Professor of Geophysics - Stanford University
October 10, 2019 | 8:30-10:00 am PDT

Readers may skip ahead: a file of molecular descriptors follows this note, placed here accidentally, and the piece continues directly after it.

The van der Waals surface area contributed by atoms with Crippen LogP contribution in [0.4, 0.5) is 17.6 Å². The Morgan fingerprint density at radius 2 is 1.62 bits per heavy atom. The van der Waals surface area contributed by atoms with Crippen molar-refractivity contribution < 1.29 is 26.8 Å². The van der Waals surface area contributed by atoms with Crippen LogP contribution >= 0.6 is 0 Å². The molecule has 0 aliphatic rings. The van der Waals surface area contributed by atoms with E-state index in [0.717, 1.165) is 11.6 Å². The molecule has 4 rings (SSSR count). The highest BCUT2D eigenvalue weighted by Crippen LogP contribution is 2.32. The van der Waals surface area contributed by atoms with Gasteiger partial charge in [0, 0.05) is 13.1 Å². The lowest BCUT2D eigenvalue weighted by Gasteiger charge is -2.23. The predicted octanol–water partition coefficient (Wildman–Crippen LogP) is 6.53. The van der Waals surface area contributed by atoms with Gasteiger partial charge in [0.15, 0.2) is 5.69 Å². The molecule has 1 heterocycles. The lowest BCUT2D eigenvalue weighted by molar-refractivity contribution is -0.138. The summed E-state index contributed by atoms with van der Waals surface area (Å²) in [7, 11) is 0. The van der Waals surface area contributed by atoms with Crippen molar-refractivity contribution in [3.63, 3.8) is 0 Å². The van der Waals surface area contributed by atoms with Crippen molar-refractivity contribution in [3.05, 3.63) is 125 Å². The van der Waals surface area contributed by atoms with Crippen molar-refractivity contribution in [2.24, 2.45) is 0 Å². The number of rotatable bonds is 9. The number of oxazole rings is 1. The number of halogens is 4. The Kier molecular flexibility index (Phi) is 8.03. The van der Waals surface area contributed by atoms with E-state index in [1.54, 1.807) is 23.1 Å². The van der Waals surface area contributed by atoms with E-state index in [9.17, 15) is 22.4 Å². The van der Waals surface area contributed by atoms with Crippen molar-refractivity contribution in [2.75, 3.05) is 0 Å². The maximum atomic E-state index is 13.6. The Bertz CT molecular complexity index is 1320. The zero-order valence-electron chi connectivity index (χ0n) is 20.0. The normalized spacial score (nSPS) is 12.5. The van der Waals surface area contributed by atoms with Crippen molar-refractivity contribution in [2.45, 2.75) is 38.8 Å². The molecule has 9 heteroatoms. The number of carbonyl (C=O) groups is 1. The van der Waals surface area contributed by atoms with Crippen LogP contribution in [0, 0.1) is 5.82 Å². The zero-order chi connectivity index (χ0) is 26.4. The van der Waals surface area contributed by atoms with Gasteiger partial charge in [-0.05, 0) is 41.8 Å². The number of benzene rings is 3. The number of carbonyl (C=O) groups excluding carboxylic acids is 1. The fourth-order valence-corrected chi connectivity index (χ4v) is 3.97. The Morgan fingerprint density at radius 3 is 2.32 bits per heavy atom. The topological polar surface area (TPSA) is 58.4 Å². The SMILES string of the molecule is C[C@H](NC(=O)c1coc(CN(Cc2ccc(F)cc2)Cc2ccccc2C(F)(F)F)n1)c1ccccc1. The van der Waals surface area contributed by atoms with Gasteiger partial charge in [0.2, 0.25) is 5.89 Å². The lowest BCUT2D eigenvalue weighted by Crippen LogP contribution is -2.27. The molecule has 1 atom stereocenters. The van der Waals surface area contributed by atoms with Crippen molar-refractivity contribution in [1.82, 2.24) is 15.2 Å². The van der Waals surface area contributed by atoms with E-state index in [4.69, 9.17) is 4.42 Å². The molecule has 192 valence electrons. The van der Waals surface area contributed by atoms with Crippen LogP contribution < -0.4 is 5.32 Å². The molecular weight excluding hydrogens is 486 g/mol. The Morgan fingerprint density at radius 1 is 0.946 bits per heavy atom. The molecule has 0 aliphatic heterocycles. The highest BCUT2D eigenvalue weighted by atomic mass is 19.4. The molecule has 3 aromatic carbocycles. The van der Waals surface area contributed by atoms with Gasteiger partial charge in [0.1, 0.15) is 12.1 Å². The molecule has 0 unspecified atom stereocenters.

The new abundance of natural gas resources (from both conventional and unconventional sources) and ever-expanding LNG capabilities provide opportunities for fuel switching from coal to natural gas around the world. As demonstrated by the dramatic decrease in CO2 emissions associated with electrical power generation in the United States, fuel switching from coal to natural gas has the potential to yield immediate, and significant, climate benefits in many countries around the world. The benefits to air quality are equally important in many areas where coal-related air pollution poses a significant threat to human health. In addition, the widespread availability of global gas resources (and natural gas liquids) has the potential to provide critically needed thermal fuels for cooking and heating in the developing world and obviating the dramatic health impacts associated with indoor air pollution. Finally, to limit global warming to 2°C (as agreed to in the Paris Accords) massive amounts of CO2 need to be sequestered in the subsurface by mid-century. Extensive use of depleted oil and gas reservoirs for CO2 storage represents the only reasonable strategy for sequestering sufficient volumes of CO2 to significantly reduce GHG emissions and thus positively limit climate change. The oil and gas industry of the future needs to be in the businesses of producing hydrocarbons and sequestering CO2.